about a fair division among producers of the fluid milk market and utilization of the rest of the supply in other dairy staples, and thus to correct evils arising from overproduction of the fluid milk, price-cutting, etc. Cf. Nebbia v. N.Y., 291 U. S. 502. In a suit by the Government to enforce the order against a proprietary producer of milk and cooperative associations of producers, in which other cooperative associations intervened on the side of the plaintiff, the District Court adjudged the order invalid and dismissed the bill.


1. Suspension of the order by the Secretary under §8c(16)(A) of the Act because of the effect of the decree on its administration and enforcement did not render the proceedings moot, since rights accrued under the order were preserved, and reports, accountings and payments under it were sought from the defendants. P. 307 U. S. 555.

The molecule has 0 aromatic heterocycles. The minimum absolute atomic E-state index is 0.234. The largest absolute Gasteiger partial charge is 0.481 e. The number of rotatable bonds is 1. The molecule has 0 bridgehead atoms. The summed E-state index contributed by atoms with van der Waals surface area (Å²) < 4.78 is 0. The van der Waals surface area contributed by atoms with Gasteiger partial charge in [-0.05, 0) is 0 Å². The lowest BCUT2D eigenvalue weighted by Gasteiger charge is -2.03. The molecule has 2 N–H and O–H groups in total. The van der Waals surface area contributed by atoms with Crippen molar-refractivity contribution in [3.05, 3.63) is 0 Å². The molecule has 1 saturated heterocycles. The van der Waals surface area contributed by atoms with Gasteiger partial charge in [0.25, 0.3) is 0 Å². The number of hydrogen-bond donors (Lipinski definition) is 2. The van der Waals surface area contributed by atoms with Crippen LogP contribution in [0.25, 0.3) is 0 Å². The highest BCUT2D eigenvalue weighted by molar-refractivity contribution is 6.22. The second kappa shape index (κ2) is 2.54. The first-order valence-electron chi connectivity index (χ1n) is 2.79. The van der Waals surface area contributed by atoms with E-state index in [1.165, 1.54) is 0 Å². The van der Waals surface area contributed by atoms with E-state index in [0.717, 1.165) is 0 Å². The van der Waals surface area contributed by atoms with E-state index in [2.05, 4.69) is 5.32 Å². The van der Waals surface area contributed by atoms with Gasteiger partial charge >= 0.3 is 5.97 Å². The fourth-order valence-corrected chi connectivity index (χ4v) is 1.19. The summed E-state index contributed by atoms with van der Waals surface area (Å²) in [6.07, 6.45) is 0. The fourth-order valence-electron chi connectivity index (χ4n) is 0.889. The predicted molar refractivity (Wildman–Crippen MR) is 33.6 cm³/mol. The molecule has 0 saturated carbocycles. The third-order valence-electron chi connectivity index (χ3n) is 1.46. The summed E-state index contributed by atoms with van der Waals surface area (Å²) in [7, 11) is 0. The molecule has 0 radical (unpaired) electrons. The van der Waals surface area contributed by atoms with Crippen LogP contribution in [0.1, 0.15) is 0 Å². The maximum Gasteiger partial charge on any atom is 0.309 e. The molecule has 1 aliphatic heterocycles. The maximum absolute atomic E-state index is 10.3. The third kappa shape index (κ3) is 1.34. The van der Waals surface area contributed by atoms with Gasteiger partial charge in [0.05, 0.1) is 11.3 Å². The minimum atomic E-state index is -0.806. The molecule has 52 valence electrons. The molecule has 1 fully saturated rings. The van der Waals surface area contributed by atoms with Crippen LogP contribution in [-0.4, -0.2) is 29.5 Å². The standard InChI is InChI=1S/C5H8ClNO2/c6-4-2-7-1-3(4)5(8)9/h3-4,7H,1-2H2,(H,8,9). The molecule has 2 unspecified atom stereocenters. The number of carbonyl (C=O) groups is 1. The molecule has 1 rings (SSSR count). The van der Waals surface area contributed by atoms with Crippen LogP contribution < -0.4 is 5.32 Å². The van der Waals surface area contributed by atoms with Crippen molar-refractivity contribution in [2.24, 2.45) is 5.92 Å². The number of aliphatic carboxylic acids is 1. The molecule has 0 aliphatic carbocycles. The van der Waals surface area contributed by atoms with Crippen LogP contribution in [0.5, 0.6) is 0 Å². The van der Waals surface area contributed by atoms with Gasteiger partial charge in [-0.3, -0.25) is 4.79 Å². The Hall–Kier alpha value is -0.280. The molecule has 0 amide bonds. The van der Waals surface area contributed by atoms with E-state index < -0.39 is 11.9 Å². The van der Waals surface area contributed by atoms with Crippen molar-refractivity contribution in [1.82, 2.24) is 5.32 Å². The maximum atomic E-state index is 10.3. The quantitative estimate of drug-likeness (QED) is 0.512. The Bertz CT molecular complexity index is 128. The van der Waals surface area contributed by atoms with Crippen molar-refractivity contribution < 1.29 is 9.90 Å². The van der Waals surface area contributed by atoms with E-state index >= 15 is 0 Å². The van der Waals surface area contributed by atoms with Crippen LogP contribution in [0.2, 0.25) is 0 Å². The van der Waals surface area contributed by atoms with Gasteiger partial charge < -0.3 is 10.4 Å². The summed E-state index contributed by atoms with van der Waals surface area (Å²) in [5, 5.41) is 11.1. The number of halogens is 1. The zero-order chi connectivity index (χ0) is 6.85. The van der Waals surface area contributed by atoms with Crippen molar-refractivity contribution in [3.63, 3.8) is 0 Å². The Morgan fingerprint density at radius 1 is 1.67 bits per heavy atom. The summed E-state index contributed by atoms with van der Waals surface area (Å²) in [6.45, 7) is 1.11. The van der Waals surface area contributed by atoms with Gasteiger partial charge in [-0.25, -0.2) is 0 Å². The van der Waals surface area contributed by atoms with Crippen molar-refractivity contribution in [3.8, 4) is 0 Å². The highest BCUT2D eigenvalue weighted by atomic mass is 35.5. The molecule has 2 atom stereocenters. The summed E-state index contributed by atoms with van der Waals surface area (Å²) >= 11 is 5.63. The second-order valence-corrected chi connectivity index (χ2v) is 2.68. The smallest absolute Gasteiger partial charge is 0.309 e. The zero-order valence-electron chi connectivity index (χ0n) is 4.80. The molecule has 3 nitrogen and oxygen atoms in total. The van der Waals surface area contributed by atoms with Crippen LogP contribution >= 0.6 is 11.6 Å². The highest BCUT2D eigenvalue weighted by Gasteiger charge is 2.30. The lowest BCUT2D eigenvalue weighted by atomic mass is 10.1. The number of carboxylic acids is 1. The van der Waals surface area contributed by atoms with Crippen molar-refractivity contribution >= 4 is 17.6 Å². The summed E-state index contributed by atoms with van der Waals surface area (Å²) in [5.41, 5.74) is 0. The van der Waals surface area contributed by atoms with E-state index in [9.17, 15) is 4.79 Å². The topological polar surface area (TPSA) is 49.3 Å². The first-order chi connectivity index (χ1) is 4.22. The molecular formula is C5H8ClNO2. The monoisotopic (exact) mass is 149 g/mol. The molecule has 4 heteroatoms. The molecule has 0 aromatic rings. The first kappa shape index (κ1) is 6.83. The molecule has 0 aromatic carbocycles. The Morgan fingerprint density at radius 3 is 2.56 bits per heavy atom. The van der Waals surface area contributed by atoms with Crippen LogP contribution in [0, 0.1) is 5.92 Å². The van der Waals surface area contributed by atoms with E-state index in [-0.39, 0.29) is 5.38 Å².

2. Contentions that the adoption of the order was influenced by false representations and coercive tactics practiced by certain cooperative associations which intervened in this case are immaterial, as there is no authority in the courts to go behind the conclusion of the Secretary to inquire into the influences which caused the producers to favor the resolution. P. 307 U. S. 556.

3. The provision of the Act, § 8(12), authorizing cooperatives to express their approval or disapproval of such orders for all their members or patrons is not unreasonable. P. 307 U. S. 559.